Now that I’ve completely and permanently moved back to Houston, I decided it was about time to get in touch with other RPCVs. Being a Peace Corps Volunteer was such an important part of my life but yet it’s hard to share with people who haven’t been a part of that experience. In some ways, it’s really only other RPCVs understand that experience or are even interested in it. My friend Lisa, is a member of both the official and the unofficial RPCV groups and added me to the lists. So about once a month the groups meet. Yesterday we met at Liberty Station, a bar that was converted from an old gas station. (It’s a bit hard to find, so keep your eyes peeled.)
It was a bit of an eventful evening. After dinner, I had to go through downtown to get to 45 to get to Liberty Station. Since I really haven’t driven in Houston for about four-five years, I have AT&T’s navigator system on my phone and depending on the signal strength sometimes is how fast it changes to the next step. At some point in time, I had to make a right and then an immediate left to get to 45. I made the right and then with my left blinker on changed lanes until I was in the left turning lane, all the while making sure that there was room for me to change lanes. I changed lanes in front of a Houston PD car, but there was more than enough space. Sat at the light and then turned left once the light turned green and there wasn’t an traffic, since it wasn’t a protected left turn. Immediately after the police officer turns, he flips his lights on. I freak out because I haven’t really gotten any tickets ever, I never had D-Hall in my life as a student, etc. So I pull over because maybe I’m in his way keeping him from responding to an emergency. But no it’s me he’s pulling over. I am mentally upset, but I’m actually pretty calm. The conversation when like this:
HPD: Do you know why I pulled you over?
Me: No I don’t. What did I do?
HPD: You made a left turn from the right lane.
Me: But I was in the right lane to turn.
HPD: Exactly, you were in the right lane and made a left had turn.
Me: No, I was in the turning lane, the left turning lane, when I made the turn.
HPD: Well, then, you kinda cut me off.
Me: I did? I’m so sorry. I didn’t know. I’m so sorry.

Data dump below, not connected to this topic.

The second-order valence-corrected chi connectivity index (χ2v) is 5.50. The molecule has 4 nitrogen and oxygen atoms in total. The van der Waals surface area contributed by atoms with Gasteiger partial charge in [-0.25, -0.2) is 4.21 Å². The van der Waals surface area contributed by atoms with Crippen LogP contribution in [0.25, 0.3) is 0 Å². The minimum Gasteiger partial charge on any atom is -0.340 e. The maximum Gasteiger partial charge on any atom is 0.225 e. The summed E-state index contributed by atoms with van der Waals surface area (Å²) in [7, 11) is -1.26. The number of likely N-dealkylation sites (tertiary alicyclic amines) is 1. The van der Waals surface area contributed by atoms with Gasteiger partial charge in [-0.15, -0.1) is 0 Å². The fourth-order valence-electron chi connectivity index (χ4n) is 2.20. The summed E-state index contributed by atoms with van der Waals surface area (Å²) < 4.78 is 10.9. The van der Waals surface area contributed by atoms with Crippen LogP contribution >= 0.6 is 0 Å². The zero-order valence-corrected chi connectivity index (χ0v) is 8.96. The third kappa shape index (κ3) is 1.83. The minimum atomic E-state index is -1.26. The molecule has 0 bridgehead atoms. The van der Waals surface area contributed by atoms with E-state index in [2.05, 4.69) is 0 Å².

HPD: License and registration.
Me: I’m so sorry. I never meant to. I’m really sorry.
HPD: Did you hear me honk.
Me: Honk? No. I didn’t. I was lost and trying to find my way.
HPD: Registration. How many tickets have you had.
HPD: None? None? No accidents?
Me: No. No. I had one in college ten years ago.
HPD: What was it for?
Me: Speeding. Here’s all my insurance papers, which one is the one you need?
HPD: This one. *Looks at it and basically throws my drivers license and my insurance at me* Nevermind.
I sat stunned for a bit, then clarity come and I realized he couldn’t really give me a ticket because his original “reason” was not true and the real reason was a bit petty, especially with my driving history.
I eventually made it Liberty Station. It’s an eclectic place, a pretty big outdoor seating area, interesting paintings. The things that I was so impressed with were the seating areas are far enough apart that you can’t hear the tables near by, but close enough that their conversation “buzzes” in your ears and the music is a bit too loud, both make it a bit hard to hear the person next to you.
I’ve come to realize that I never really experienced the much talked about reverse culture shock of readjusting to life in America after being a PCV when I first returned, but I almost immediately left for Ireland, then I returned for a month or two and then it was off to Slovakia, etc. So I’m experiencing a massive extended reverse culture shock and it’s a bit disorientating at times. Which means that I can get all kinds of advice from RPCVs that know what I’m going through.
Now if I could find a job…